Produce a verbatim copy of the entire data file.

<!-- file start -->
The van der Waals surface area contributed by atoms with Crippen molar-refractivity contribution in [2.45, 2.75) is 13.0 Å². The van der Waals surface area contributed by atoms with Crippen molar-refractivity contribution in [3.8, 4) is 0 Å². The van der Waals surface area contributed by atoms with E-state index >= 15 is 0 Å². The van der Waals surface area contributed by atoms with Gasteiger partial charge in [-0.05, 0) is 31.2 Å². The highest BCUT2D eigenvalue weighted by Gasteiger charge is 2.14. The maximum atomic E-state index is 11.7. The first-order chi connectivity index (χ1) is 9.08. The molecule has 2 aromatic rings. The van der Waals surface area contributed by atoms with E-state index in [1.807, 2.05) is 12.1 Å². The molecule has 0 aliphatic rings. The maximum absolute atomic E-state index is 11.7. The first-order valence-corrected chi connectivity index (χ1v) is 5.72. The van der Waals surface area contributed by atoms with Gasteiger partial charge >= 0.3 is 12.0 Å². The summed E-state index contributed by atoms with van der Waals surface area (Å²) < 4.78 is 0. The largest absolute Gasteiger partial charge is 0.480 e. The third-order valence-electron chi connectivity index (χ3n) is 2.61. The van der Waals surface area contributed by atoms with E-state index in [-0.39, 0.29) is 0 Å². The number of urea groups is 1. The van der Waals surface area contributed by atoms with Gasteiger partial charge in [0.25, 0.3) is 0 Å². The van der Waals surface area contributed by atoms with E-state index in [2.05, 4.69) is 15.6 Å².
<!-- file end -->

The van der Waals surface area contributed by atoms with Crippen molar-refractivity contribution in [2.45, 2.75) is 13.0 Å². The van der Waals surface area contributed by atoms with Crippen molar-refractivity contribution in [3.8, 4) is 0 Å². The van der Waals surface area contributed by atoms with E-state index >= 15 is 0 Å². The van der Waals surface area contributed by atoms with Gasteiger partial charge in [-0.05, 0) is 31.2 Å². The highest BCUT2D eigenvalue weighted by Gasteiger charge is 2.14. The maximum atomic E-state index is 11.7. The first-order chi connectivity index (χ1) is 9.08. The molecule has 2 aromatic rings. The van der Waals surface area contributed by atoms with E-state index in [1.807, 2.05) is 12.1 Å². The molecule has 0 aliphatic rings. The maximum absolute atomic E-state index is 11.7. The first-order valence-corrected chi connectivity index (χ1v) is 5.72. The van der Waals surface area contributed by atoms with Gasteiger partial charge >= 0.3 is 12.0 Å². The summed E-state index contributed by atoms with van der Waals surface area (Å²) < 4.78 is 0. The largest absolute Gasteiger partial charge is 0.480 e. The third-order valence-electron chi connectivity index (χ3n) is 2.61. The van der Waals surface area contributed by atoms with E-state index in [-0.39, 0.29) is 0 Å². The number of urea groups is 1. The van der Waals surface area contributed by atoms with Gasteiger partial charge in [0.25, 0.3) is 0 Å². The van der Waals surface area contributed by atoms with E-state index in [2.05, 4.69) is 15.6 Å².